Just some pieces of metal, I know, but I can’t help finding them very moving, those two, lying there. Just as the other guy, seemingly disappearing into thin air. Or that Mr. Big, a tiny bit too tall for the hallway he finds himself in. You think you know all the tricks Antony Gormley has up his sleeve, but I can’t help it: being in the presence of his works of art always touches me. It’s one of at least three interesting sculpture shows in galleries in Brussels, right now.
Metal giants, ceramic gods and other strange creatures: Antony Gormley, Johan Creten and Folkert de Jong in BrusselsPosted in art, contemporary art, sculpture on March 29, 2017 by Utopia Parkway
Slowly going to the heart of the matter: Morton Feldman’s ‘Piano and String Quartet’ by Ictus & Fumiyo IkedaPosted in contemporary classical music, contemporary dance, dance, music with tags Brussel, critique, Kaaitheater, recensie, review on February 18, 2017 by Utopia Parkway
Once in a while a photographer takes a picture, and when he looks at that picture, he notices the presence of some ghostly figure. Someone who wasn’t in the room at all when the photo was taken. That’s what I had to think of, watching the Belgian contemporary music ensemble Ictus perform Morton Feldman‘s Piano And String Quartet (Kaaitheater, Brussels). On stage with them: Rosas veteran Fumiyo Ikeda. Was it that peculiar piece of music, or her dancing? It seemed as if she was there while not being there at all.
“I dance because I wanted to be a magician but I’m not good with stuff”, Meg Stuart tells the audience, somewhere along Show And Told, her collaboration with Tim Etchells. If the piece proves one thing, it’s how good the American choreographer and the British (performance) artist actually are with stuff. Be it other stuff. Movement stuff. Language stuff.
Making the ungraspable tangible. Or how Romeo Castellucci gets his ‘Minister’s Black Veil’ right the second timePosted in performance, theatre with tags critique, recensie, review, Willem Dafoe on December 28, 2016 by Utopia Parkway
When was the last time these people had been queuing up to get into a church? Not to admire a unique painting or a stained glass window, but for a real service? Just a thought, as I was standing on the steps of Antwerp’s Sint-Michiels church, watching the crowd, waiting for the doors to open, thinking about religion, theatre and rituals. Three things I was sure this evening was going to be about. The Minister’s Black Veil. Five years ago Romeo Castellucci tried to stage it, but he failed. So I was really curious to see what he would do this time, with the help of American actor Willem Dafoe.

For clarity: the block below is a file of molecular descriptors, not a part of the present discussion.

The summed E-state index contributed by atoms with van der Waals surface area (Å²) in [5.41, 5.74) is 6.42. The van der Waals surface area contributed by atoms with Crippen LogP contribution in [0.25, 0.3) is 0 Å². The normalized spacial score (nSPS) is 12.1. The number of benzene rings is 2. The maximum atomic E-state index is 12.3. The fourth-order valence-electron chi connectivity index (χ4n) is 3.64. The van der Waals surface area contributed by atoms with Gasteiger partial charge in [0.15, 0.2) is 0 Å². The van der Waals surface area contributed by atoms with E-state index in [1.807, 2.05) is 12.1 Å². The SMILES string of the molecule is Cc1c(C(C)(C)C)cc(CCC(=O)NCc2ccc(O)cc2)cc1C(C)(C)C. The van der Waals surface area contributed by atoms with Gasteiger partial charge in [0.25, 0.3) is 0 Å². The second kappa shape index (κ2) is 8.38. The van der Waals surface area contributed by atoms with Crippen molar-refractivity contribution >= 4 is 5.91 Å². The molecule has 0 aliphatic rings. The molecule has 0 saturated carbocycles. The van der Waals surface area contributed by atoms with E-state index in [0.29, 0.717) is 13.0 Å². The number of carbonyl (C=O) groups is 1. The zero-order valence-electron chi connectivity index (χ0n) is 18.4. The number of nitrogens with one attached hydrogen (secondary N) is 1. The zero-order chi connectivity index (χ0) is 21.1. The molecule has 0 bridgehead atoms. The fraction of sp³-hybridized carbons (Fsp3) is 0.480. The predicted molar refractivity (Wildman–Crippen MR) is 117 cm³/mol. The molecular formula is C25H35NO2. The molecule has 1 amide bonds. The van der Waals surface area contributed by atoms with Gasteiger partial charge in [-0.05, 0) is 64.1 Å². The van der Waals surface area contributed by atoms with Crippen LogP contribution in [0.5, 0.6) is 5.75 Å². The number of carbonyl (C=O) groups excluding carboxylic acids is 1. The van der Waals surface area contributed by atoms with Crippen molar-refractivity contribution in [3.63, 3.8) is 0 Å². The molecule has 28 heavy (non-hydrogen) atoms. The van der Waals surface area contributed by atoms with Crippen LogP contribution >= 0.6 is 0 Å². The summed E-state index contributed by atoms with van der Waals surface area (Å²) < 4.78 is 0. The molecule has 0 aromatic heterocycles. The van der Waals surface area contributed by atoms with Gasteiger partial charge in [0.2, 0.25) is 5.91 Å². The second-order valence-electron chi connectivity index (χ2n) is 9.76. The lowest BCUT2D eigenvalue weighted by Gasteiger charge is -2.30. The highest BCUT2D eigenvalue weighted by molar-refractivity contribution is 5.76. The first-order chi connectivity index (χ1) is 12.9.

Crack effect of another kind: Mark Manders explores working on a larger scale (‘Dry Clay Head’ at Zeno X, Antwerp)Posted in art, sculpture on December 15, 2016 by Utopia Parkway
“You have to walk around a sculpture. A sculpture doesn’t have four sides. There are many ways to look at it.” The more I was inspecting Mark Manders‘ Dry Clay Head, the more I felt drawn to it. And I remembered what Berlinde De Bruyckere had told me once, about the complexity of creating a sculpture. Looking at this impressive, peaceful face reminded me also of the fact that watching pictures on a gallery website can never beat the sensation of actually being in front of a work of art. Because although Dry Clay Head doesn’t speak, it will talk to you. You’ll wonder about the clay (it’s bronze) and about the tension created in the work by that plank, slightly bent, and that rope. With works such as Dry Clay Head (through December 17, Zeno X Gallery, Antwerp) the Belgium-based Dutch artist is exploring working on a larger scale. Manders was recently invited by the Walker Art Center (Minneapolis) to create a sculpture for their sculpture park, to be opened June 2017. He is also working on a bronze fountain for Amsterdam’s Rokin, and was asked to create a large sculpture for Central Park in New York (2018).
It’s as if you are searching for something that you’re never able to find. What a reader of this blog once told me. A remark I suddenly remembered, as I was watching Rain, version 2016, fifteen years after Anne Teresa De Keersmaeker had put it to the stage for the first time. I realized that person was right. Although I know there are other things in art to aim for than the sublime, part of me will always be looking for that: beauty’s more exalted version. And here it was.
A painting starts to bleed, a sculpture comes to life, and isn’t that coffee machine behaving rather strangely? Welcome to Peeping Tom‘s universe, where “normal” is a concept that doesn’t seem to exist. With Moeder (Mother) the Brussels-based company once again puts on stage a piece resembling a surreal dream, in which one strange event follows the next.